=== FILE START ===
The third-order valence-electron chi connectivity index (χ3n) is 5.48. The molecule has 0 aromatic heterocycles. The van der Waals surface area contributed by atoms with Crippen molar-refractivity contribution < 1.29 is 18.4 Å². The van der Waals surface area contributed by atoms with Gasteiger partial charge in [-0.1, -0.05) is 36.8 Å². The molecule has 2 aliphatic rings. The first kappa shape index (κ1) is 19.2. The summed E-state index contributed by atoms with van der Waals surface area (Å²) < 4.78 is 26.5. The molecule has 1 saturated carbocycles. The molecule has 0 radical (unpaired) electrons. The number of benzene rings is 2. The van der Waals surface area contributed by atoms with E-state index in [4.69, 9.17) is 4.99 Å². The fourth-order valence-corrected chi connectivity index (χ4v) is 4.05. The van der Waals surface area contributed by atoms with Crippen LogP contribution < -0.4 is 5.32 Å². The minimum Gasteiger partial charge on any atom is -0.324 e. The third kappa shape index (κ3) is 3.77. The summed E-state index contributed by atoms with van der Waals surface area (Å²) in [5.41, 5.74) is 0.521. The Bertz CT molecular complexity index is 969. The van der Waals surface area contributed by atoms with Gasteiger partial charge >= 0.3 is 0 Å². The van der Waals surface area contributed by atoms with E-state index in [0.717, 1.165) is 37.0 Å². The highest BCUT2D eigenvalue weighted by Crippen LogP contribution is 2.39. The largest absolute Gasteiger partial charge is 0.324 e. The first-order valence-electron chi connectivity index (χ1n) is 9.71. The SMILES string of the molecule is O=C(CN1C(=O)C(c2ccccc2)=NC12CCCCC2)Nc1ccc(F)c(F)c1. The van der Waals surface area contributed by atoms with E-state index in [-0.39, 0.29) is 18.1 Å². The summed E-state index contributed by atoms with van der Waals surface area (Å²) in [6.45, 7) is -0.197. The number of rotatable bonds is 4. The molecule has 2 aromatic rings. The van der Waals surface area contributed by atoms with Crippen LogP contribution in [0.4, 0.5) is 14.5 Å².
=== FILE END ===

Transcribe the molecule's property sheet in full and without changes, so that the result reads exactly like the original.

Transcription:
The third-order valence-electron chi connectivity index (χ3n) is 5.48. The molecule has 0 aromatic heterocycles. The van der Waals surface area contributed by atoms with Crippen molar-refractivity contribution < 1.29 is 18.4 Å². The van der Waals surface area contributed by atoms with Gasteiger partial charge in [-0.1, -0.05) is 36.8 Å². The molecule has 2 aliphatic rings. The first kappa shape index (κ1) is 19.2. The summed E-state index contributed by atoms with van der Waals surface area (Å²) < 4.78 is 26.5. The molecule has 1 saturated carbocycles. The molecule has 0 radical (unpaired) electrons. The number of benzene rings is 2. The van der Waals surface area contributed by atoms with E-state index in [4.69, 9.17) is 4.99 Å². The fourth-order valence-corrected chi connectivity index (χ4v) is 4.05. The van der Waals surface area contributed by atoms with Crippen LogP contribution < -0.4 is 5.32 Å². The minimum Gasteiger partial charge on any atom is -0.324 e. The third kappa shape index (κ3) is 3.77. The summed E-state index contributed by atoms with van der Waals surface area (Å²) in [5.41, 5.74) is 0.521. The Bertz CT molecular complexity index is 969. The van der Waals surface area contributed by atoms with Gasteiger partial charge >= 0.3 is 0 Å². The van der Waals surface area contributed by atoms with E-state index in [0.717, 1.165) is 37.0 Å². The highest BCUT2D eigenvalue weighted by Crippen LogP contribution is 2.39. The largest absolute Gasteiger partial charge is 0.324 e. The first-order valence-electron chi connectivity index (χ1n) is 9.71. The SMILES string of the molecule is O=C(CN1C(=O)C(c2ccccc2)=NC12CCCCC2)Nc1ccc(F)c(F)c1. The van der Waals surface area contributed by atoms with E-state index in [-0.39, 0.29) is 18.1 Å². The summed E-state index contributed by atoms with van der Waals surface area (Å²) in [6.45, 7) is -0.197. The number of rotatable bonds is 4. The molecule has 2 aromatic rings. The van der Waals surface area contributed by atoms with Crippen LogP contribution in [0.4, 0.5) is 14.5 Å².